As presumptive presidential nominees Hillary Clinton and Donald Trump move closer to selecting their vice presidential candidates, a new Morning Consult poll shows voters are largely unmoved by the supposed contenders.
The national survey of more than 2,001 registered voters taken over the weekend shows just two potential picks generating at least some enthusiasm among Democrats and Republicans — former House Speaker Newt Gingrich and Sen. Elizabeth Warren (D-Mass.).
Among Republican voters, 21 percent of respondents said Gingrich would make them more likely to back Trump. On the other side of the aisle, the same percentage of Democratic voters (21 percent) said Warren would help convince them to back Clinton.
But by and large, none of the potential candidates appears to play a large factor in motivating voters to get to the polls. Of all the vice presidential contenders, almost half of voters said the prospective picks would have no impact either way on their vote.
In terms of voter support, the weakest contenders on the Republican side include Oklahoma Gov. Mary Fallin, Indiana Gov. Mike Pence, and Alabama Sen. Jeff Sessions. Those officials would only make 11 percent, 12 percent, and 12 percent of respondents, respectively, more likely to back Trump in November.[table “176” not found /]
Among Democrats, Virginia Sen. Tim Kaine, who will hit the trail with Clinton this week, provoked the most tepid response among Democrats. Just 11 percent of voters said his inclusion on the ticket would make them more likely to vote for Clinton. Voters expressed similar levels of support for Housing and Urban Development Secretary Julian Castro (13 percent), Ohio Sen. Sherrod Brown (12 percent), Labor Secretary Tom Perez (12 percent), and New Jersey Sen. Cory Booker (13 percent).[table “175” not found /]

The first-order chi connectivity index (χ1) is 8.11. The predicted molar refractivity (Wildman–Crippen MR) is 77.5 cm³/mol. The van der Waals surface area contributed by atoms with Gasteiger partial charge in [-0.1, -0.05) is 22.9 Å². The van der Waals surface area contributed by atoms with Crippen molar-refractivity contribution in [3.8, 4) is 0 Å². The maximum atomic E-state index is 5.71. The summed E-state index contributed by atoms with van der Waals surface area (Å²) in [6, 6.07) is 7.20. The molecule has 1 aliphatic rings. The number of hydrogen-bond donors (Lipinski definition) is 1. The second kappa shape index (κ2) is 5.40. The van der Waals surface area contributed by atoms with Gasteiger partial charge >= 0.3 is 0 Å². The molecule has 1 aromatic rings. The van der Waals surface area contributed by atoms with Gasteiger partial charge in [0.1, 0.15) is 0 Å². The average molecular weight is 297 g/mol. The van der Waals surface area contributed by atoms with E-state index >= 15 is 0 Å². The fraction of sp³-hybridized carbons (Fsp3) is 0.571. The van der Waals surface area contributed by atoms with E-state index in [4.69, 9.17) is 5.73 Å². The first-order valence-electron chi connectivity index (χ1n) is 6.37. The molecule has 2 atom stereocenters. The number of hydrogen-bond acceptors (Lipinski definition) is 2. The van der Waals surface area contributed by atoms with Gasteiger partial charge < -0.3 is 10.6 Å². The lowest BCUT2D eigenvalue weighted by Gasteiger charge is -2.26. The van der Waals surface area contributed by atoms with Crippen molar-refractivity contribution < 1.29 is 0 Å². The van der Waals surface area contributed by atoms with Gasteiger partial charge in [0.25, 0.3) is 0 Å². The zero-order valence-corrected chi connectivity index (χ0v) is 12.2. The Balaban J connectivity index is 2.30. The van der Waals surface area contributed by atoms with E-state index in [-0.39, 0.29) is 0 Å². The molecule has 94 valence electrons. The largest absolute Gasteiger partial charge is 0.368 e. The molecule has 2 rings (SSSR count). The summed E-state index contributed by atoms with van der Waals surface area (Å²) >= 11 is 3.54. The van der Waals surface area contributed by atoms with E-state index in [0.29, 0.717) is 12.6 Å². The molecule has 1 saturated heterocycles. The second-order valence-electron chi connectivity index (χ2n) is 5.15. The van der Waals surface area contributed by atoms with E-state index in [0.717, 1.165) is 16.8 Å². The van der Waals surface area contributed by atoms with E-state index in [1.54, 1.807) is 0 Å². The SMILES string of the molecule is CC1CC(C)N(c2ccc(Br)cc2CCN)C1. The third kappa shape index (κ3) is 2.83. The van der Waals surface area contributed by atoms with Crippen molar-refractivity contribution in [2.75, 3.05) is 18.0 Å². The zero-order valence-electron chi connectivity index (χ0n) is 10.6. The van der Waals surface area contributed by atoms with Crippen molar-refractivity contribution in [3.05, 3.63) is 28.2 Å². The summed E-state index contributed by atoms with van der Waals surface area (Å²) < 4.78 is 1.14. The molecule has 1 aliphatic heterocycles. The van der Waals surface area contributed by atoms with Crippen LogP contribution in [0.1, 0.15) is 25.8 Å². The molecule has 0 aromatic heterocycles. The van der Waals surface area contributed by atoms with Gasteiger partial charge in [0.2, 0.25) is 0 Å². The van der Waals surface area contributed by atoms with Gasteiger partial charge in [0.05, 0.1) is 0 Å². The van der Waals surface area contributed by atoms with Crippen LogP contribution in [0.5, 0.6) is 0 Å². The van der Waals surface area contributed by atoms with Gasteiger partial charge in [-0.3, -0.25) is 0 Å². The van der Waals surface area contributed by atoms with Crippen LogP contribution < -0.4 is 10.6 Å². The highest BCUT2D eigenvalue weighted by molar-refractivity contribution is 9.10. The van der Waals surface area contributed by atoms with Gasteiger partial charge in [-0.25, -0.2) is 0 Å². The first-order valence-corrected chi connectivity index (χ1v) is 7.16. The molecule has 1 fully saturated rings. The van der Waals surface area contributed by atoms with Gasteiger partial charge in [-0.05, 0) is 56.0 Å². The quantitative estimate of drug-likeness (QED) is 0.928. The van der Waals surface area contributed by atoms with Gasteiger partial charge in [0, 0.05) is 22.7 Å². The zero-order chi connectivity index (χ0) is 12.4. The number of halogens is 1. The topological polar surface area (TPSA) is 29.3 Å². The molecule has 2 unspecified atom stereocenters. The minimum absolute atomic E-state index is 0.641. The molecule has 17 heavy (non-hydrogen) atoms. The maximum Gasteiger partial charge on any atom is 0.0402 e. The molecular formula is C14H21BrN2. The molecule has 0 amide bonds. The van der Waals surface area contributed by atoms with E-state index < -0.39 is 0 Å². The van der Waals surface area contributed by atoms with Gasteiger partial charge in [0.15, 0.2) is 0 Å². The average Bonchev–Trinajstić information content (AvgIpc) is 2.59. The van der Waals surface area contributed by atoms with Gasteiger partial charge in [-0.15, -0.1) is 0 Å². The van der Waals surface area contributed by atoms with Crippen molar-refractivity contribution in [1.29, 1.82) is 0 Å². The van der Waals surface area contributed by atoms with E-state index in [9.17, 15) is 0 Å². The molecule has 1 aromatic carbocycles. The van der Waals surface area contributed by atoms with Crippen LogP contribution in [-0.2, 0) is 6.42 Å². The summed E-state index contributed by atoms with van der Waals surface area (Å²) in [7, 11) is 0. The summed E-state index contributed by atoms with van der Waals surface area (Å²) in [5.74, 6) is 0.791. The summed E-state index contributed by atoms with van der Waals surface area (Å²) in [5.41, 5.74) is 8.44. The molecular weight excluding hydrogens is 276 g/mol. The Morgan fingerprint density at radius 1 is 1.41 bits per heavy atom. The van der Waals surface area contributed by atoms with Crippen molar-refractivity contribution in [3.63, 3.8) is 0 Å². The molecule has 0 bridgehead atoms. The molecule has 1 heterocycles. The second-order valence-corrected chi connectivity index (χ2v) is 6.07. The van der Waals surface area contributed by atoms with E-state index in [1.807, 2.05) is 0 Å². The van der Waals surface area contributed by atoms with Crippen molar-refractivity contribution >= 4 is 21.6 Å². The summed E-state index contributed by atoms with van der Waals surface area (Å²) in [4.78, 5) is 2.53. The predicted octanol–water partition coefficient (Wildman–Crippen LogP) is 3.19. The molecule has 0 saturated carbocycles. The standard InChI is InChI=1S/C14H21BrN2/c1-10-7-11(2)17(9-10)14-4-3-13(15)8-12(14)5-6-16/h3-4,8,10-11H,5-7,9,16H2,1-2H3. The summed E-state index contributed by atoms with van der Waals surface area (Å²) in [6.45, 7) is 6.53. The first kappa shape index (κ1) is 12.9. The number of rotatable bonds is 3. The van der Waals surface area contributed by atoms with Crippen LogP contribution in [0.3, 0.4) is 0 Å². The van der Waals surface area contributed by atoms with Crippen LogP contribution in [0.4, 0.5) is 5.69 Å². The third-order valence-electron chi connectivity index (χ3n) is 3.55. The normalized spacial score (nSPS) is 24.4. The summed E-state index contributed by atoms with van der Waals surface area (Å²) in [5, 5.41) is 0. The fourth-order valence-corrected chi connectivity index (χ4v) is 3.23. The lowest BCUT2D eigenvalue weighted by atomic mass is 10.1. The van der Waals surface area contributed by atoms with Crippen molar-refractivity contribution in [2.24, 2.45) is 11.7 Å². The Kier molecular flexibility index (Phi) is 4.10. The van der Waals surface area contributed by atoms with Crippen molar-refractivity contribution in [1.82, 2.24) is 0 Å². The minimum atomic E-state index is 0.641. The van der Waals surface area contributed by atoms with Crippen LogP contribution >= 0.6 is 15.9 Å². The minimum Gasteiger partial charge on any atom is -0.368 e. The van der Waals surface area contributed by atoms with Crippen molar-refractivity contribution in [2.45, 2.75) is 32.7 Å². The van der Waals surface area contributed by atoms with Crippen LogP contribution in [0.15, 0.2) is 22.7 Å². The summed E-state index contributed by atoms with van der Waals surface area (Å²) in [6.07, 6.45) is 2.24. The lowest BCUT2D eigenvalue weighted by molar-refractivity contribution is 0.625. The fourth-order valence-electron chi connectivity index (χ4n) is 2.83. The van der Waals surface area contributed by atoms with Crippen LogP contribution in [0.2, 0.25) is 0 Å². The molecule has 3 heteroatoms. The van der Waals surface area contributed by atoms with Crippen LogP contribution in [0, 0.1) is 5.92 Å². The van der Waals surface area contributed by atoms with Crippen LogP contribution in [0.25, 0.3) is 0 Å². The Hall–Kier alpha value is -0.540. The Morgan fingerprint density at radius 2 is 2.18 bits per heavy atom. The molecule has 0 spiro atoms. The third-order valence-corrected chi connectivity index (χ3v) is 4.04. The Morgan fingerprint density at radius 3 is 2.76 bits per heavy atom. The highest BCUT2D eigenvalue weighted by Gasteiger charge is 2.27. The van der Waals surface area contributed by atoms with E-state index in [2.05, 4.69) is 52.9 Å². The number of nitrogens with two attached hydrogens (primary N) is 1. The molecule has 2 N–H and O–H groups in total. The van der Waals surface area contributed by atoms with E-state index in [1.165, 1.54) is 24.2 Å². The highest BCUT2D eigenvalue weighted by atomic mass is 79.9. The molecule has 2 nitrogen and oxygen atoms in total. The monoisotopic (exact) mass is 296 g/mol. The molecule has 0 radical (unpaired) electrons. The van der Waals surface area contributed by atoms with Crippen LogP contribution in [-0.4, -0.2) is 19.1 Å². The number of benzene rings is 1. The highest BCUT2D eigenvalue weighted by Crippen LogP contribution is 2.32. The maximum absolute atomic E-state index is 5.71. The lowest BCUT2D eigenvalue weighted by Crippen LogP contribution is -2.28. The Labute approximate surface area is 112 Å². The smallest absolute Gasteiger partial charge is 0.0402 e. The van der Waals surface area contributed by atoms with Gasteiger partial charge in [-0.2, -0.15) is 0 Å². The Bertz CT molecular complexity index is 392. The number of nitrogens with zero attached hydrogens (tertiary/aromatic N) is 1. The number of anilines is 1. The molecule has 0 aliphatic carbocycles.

As for the state of the presidential race, the newest Morning Consult survey again shows a much tighter race as the general election phase of the campaigns cranks into gear.
In a head-to-head matchup, Clinton maintained her single point lead over Trump, 42 percent to 41 percent, with 18 percent of voters still undecided. Trump holds an advantage among independents with 38 percent, compared with Clinton’s 31 percent. Almost one-third of independents (32 percent) remain undecided.[table “174” not found /]
When the presidential field is expanded to include Libertarian nominee Gary Johnson, the former New Mexico governor, Clinton leads Trump by 2 points, 39 percent to 37 percent. The poll also shows Gary Johnson gaining support; he is up to 12 percent among voters.[table “173” not found /]
The national Morning Consult survey polled 2,001 voters from July 8-10 for a margin of error of plus or minus 2 percentage points.